Materials and Methods
MDA-MB-231 human breast cancer cells (stably transfected with GFP were a gift from Dr. Fatatis’s Laboratory, Drexel University, Philadelphia, PA) and human immortalized fibroblasts (hTERT-BJ1) were maintained in Dulbecco’s modified Eagle’s medium (DMEM) implemented with 10% fetal bovine serum (FBS), 100 units/mL penicillin, and 100 µg/mL streptomycin, at 37°C in 5%CO2. incubator. For hypoxia experiments, the cells were maintained at 37°C with 0.5%O2.
For lentiviral transduction, vectors (from GeneCopoeia, Inc.) encoding MFF (EX-Z4766-Lv-105) or empty vector control (EX-NEG-Lv-105) were transfected into the 293Ta packaging cells, using the Lenti-Pac HIV Expression Packaging Kit (GeneCopoeia, Inc.), following the manufacturer’s instructions. Two days post-transfection, viral supernatants were collected, centrifuged and filtered (0.45 µM Polyethersulfone low protein filter) and added to the target cells (hTERT-BJ1 fibroblasts) in the presence of 5 µg/ml polybrene. HTERT-fibroblasts were then selected with 1.5 µg/ml puromycin.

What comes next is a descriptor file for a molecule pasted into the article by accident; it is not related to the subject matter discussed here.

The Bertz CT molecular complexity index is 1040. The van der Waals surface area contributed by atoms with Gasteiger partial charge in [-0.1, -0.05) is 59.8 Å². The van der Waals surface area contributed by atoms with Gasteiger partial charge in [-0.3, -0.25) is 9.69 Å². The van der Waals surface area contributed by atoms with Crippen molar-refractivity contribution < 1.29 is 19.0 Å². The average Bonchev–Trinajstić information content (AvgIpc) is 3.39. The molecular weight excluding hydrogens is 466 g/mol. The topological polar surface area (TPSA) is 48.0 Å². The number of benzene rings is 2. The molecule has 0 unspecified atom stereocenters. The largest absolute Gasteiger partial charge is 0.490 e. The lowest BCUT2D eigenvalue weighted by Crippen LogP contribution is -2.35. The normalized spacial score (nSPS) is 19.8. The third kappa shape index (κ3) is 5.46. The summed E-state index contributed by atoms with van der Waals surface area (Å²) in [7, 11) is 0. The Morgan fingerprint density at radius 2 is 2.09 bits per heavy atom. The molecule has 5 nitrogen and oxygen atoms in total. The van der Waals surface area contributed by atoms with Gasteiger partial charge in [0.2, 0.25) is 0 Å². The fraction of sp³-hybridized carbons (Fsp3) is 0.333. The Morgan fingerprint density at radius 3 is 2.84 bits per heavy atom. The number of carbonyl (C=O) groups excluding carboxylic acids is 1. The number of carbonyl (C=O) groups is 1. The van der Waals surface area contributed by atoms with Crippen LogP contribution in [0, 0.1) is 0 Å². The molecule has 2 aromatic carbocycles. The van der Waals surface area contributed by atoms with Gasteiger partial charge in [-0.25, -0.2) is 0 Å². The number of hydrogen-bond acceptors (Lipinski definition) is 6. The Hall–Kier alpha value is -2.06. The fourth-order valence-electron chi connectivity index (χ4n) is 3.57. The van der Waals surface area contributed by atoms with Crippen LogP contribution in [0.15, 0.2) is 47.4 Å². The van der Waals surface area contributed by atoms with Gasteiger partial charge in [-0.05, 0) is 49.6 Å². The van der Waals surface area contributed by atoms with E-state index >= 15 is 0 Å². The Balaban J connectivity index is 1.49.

Cells were harvested into lysis buffer (10mM Tris-HCl pH 7.5, 150 mM NaCl, 1% Triton X-100, 60mM octylglucoside), supplemented with protease and phosphatase inhibitors (Roche Applied Science). After rotation at 4°C for 40 minutes, samples were centrifuged 10 min at 13,000x g at 4°C and the supernatants were collected to remove insoluble debris. For NF-kB detection, cells were scraped in RIPA lysis buffer (50 mM Hepes, 2 mM EDTA, 0.1% SDS, 50 mM NaCl, 1% NP40), containing protease and phosphatase inhibitors, sonicated and incubated on ice for 10 minutes. Then, samples were centrifuged 10 min at 13,000x g at 4°C and the supernatants were collected. Protein samples were separated by SDS-PAGE, and transferred to a nitrocellulose membrane. Membranes were blocked with TBS-Tween (20 mM Tris pH 7.6, 150 mM NaCl, and 0.05% Tween-20) supplemented with 1% BSA and 4% nonfat dry milk for 1 hour at room temperature. For phospho-antibodies, the blocking solution contained only 5% BSA in TBS-Tween. The membranes were incubated with primary antibodies for 1 hour at room temperature. The following antibodies were used: MFF (Abcam, ab81127); MCT4 (Sigma-Aldrich, SAB4503555); Smooth Muscle Actin (Dako, M0851); Calponin 1/2/3 (FL-297) (Santa Cruz, sc-28545); BNIP3 (Abcam, ab10433); BNIP3L (Abcam, ab8399); Cathepsin B (FL-339) (Santa Cruz, sc-13985); LC3 (Abcam, ab48395); NF-kB p65 (Cell Signaling, 3034); phospho-NF-kB p65 (Cell Signaling, 3037); Mitoprofile total OXPHOS cocktail (Mitosciences, MS601). Then, blotting membranes were washed, incubated for 30 min at room temperature with horseradish peroxidase-conjugated secondary antibodies (anti-mouse, 1:6.000 dilution (Pierce) or anti-rabbit 1:5.000 (BD Biosciences/Pharmingen). HRP activity was visualized by enhanced chemiluminescent substrate (Thermo Scientific). As internal control, all membranes were subsequently stripped (Restore Western Blot Stripping Solution, Thermo Scientific) and re-probed with anti β-actin antibodies (Sigma-Aldrich, A5441).